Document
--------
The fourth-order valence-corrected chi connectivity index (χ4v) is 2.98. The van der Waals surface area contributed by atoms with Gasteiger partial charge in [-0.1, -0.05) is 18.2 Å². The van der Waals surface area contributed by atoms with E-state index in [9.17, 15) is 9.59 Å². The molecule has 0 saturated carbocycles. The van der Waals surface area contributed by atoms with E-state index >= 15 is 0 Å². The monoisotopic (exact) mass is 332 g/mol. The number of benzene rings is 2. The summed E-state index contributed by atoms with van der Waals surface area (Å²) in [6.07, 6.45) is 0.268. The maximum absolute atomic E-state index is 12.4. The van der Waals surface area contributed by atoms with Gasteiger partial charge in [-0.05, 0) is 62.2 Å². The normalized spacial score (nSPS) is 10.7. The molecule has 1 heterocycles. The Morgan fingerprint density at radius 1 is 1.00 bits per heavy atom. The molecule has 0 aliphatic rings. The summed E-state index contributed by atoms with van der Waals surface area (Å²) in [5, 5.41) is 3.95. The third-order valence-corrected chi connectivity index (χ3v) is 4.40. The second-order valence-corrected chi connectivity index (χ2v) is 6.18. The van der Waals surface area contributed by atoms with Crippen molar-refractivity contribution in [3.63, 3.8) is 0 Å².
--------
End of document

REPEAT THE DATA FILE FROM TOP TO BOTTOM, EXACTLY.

The fourth-order valence-corrected chi connectivity index (χ4v) is 2.98. The van der Waals surface area contributed by atoms with Gasteiger partial charge in [-0.1, -0.05) is 18.2 Å². The van der Waals surface area contributed by atoms with E-state index in [9.17, 15) is 9.59 Å². The molecule has 0 saturated carbocycles. The van der Waals surface area contributed by atoms with E-state index >= 15 is 0 Å². The monoisotopic (exact) mass is 332 g/mol. The number of benzene rings is 2. The summed E-state index contributed by atoms with van der Waals surface area (Å²) in [6.07, 6.45) is 0.268. The maximum absolute atomic E-state index is 12.4. The van der Waals surface area contributed by atoms with Gasteiger partial charge in [-0.05, 0) is 62.2 Å². The normalized spacial score (nSPS) is 10.7. The molecule has 1 heterocycles. The Morgan fingerprint density at radius 1 is 1.00 bits per heavy atom. The molecule has 0 aliphatic rings. The summed E-state index contributed by atoms with van der Waals surface area (Å²) in [5, 5.41) is 3.95. The third-order valence-corrected chi connectivity index (χ3v) is 4.40. The second-order valence-corrected chi connectivity index (χ2v) is 6.18. The van der Waals surface area contributed by atoms with Crippen molar-refractivity contribution in [3.63, 3.8) is 0 Å².